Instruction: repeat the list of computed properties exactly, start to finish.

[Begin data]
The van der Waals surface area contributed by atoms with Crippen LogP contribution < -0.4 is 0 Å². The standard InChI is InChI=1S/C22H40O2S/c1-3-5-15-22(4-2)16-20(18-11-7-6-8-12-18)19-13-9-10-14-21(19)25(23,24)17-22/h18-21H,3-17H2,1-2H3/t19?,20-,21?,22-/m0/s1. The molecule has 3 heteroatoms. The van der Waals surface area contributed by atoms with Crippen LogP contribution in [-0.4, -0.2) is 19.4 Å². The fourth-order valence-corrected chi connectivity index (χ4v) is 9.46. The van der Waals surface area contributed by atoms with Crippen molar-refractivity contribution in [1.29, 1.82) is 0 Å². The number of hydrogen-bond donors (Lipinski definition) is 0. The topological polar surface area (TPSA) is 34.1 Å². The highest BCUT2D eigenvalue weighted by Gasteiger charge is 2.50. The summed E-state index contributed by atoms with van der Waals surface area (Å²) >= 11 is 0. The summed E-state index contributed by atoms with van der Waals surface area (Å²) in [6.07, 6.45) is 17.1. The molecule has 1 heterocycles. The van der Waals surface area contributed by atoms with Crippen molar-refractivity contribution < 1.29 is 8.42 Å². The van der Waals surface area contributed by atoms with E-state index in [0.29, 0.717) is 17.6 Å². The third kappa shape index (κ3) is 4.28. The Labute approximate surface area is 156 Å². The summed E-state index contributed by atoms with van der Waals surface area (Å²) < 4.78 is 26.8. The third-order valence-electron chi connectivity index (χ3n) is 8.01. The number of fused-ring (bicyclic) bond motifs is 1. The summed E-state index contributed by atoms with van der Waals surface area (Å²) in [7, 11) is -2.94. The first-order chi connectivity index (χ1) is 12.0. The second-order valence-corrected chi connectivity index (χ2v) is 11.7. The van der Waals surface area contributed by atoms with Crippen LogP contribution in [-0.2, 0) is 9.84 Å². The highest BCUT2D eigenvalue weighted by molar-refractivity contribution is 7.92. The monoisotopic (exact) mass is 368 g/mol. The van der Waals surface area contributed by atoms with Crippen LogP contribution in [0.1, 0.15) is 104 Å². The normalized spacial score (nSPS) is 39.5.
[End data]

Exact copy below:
The van der Waals surface area contributed by atoms with Crippen LogP contribution < -0.4 is 0 Å². The standard InChI is InChI=1S/C22H40O2S/c1-3-5-15-22(4-2)16-20(18-11-7-6-8-12-18)19-13-9-10-14-21(19)25(23,24)17-22/h18-21H,3-17H2,1-2H3/t19?,20-,21?,22-/m0/s1. The molecule has 3 heteroatoms. The van der Waals surface area contributed by atoms with Crippen LogP contribution in [-0.4, -0.2) is 19.4 Å². The fourth-order valence-corrected chi connectivity index (χ4v) is 9.46. The van der Waals surface area contributed by atoms with Crippen molar-refractivity contribution in [1.29, 1.82) is 0 Å². The number of hydrogen-bond donors (Lipinski definition) is 0. The topological polar surface area (TPSA) is 34.1 Å². The highest BCUT2D eigenvalue weighted by Gasteiger charge is 2.50. The summed E-state index contributed by atoms with van der Waals surface area (Å²) >= 11 is 0. The summed E-state index contributed by atoms with van der Waals surface area (Å²) in [6.07, 6.45) is 17.1. The molecule has 1 heterocycles. The van der Waals surface area contributed by atoms with Crippen molar-refractivity contribution < 1.29 is 8.42 Å². The van der Waals surface area contributed by atoms with E-state index in [0.29, 0.717) is 17.6 Å². The third kappa shape index (κ3) is 4.28. The Labute approximate surface area is 156 Å². The summed E-state index contributed by atoms with van der Waals surface area (Å²) < 4.78 is 26.8. The third-order valence-electron chi connectivity index (χ3n) is 8.01. The number of fused-ring (bicyclic) bond motifs is 1. The summed E-state index contributed by atoms with van der Waals surface area (Å²) in [7, 11) is -2.94. The first-order chi connectivity index (χ1) is 12.0. The second-order valence-corrected chi connectivity index (χ2v) is 11.7. The van der Waals surface area contributed by atoms with Crippen LogP contribution in [-0.2, 0) is 9.84 Å². The highest BCUT2D eigenvalue weighted by molar-refractivity contribution is 7.92. The monoisotopic (exact) mass is 368 g/mol. The van der Waals surface area contributed by atoms with Crippen LogP contribution in [0.1, 0.15) is 104 Å². The normalized spacial score (nSPS) is 39.5.